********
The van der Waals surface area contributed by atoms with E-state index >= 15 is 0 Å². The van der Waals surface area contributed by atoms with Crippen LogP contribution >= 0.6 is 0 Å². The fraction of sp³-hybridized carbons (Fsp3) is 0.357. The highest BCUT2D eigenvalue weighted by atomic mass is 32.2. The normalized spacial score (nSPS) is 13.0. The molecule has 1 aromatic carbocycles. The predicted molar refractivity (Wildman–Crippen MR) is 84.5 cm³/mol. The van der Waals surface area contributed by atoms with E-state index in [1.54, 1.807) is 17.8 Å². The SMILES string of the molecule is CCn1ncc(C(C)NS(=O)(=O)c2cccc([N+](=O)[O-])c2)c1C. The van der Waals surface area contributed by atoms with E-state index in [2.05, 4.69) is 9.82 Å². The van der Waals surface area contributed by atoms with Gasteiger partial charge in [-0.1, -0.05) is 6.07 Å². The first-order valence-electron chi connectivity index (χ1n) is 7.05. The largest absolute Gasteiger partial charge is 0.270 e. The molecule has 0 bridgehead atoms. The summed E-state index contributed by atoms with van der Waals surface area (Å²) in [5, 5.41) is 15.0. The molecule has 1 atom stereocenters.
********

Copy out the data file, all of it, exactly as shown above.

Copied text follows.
The van der Waals surface area contributed by atoms with E-state index >= 15 is 0 Å². The van der Waals surface area contributed by atoms with Crippen LogP contribution >= 0.6 is 0 Å². The fraction of sp³-hybridized carbons (Fsp3) is 0.357. The highest BCUT2D eigenvalue weighted by atomic mass is 32.2. The normalized spacial score (nSPS) is 13.0. The molecule has 1 aromatic carbocycles. The predicted molar refractivity (Wildman–Crippen MR) is 84.5 cm³/mol. The van der Waals surface area contributed by atoms with E-state index in [1.54, 1.807) is 17.8 Å². The SMILES string of the molecule is CCn1ncc(C(C)NS(=O)(=O)c2cccc([N+](=O)[O-])c2)c1C. The van der Waals surface area contributed by atoms with E-state index in [2.05, 4.69) is 9.82 Å². The van der Waals surface area contributed by atoms with Gasteiger partial charge in [-0.1, -0.05) is 6.07 Å². The first-order valence-electron chi connectivity index (χ1n) is 7.05. The largest absolute Gasteiger partial charge is 0.270 e. The molecule has 0 bridgehead atoms. The summed E-state index contributed by atoms with van der Waals surface area (Å²) in [5, 5.41) is 15.0. The molecule has 1 atom stereocenters.